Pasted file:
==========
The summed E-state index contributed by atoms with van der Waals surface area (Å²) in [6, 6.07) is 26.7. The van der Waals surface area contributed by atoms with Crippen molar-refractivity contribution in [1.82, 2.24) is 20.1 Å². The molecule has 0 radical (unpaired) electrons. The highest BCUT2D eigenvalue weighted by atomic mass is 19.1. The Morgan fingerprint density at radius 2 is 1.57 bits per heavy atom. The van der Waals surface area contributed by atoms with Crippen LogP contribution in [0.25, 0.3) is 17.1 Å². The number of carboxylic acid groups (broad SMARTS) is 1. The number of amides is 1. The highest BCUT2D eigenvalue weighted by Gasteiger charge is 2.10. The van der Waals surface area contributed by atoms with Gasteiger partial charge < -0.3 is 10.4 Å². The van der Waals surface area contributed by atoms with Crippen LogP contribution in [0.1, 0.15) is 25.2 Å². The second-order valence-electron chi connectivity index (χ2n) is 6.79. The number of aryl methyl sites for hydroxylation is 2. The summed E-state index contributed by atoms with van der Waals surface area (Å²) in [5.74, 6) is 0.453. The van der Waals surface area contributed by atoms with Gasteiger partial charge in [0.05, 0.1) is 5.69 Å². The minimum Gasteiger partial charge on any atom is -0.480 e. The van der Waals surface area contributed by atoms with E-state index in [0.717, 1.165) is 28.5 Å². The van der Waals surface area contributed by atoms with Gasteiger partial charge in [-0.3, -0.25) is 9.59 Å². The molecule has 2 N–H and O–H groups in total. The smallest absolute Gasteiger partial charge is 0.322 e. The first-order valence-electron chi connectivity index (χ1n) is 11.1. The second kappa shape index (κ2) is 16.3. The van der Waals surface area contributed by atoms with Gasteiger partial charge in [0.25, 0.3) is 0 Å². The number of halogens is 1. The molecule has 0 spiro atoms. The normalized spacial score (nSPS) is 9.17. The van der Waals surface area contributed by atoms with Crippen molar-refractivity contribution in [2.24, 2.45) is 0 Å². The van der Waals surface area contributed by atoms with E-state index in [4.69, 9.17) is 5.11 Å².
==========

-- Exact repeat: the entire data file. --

The summed E-state index contributed by atoms with van der Waals surface area (Å²) in [6, 6.07) is 26.7. The van der Waals surface area contributed by atoms with Crippen molar-refractivity contribution in [1.82, 2.24) is 20.1 Å². The molecule has 0 radical (unpaired) electrons. The highest BCUT2D eigenvalue weighted by atomic mass is 19.1. The Morgan fingerprint density at radius 2 is 1.57 bits per heavy atom. The van der Waals surface area contributed by atoms with Crippen LogP contribution in [0.25, 0.3) is 17.1 Å². The number of carboxylic acid groups (broad SMARTS) is 1. The number of amides is 1. The highest BCUT2D eigenvalue weighted by Gasteiger charge is 2.10. The van der Waals surface area contributed by atoms with Gasteiger partial charge < -0.3 is 10.4 Å². The van der Waals surface area contributed by atoms with Crippen LogP contribution in [0.1, 0.15) is 25.2 Å². The second-order valence-electron chi connectivity index (χ2n) is 6.79. The number of aryl methyl sites for hydroxylation is 2. The summed E-state index contributed by atoms with van der Waals surface area (Å²) in [5.74, 6) is 0.453. The van der Waals surface area contributed by atoms with Gasteiger partial charge in [0.05, 0.1) is 5.69 Å². The minimum Gasteiger partial charge on any atom is -0.480 e. The van der Waals surface area contributed by atoms with E-state index in [0.717, 1.165) is 28.5 Å². The van der Waals surface area contributed by atoms with Gasteiger partial charge in [-0.3, -0.25) is 9.59 Å². The molecule has 2 N–H and O–H groups in total. The smallest absolute Gasteiger partial charge is 0.322 e. The first-order valence-electron chi connectivity index (χ1n) is 11.1. The second kappa shape index (κ2) is 16.3. The van der Waals surface area contributed by atoms with Gasteiger partial charge in [0.25, 0.3) is 0 Å². The number of halogens is 1. The molecule has 0 spiro atoms. The normalized spacial score (nSPS) is 9.17. The van der Waals surface area contributed by atoms with Crippen molar-refractivity contribution in [2.24, 2.45) is 0 Å². The van der Waals surface area contributed by atoms with E-state index in [4.69, 9.17) is 5.11 Å².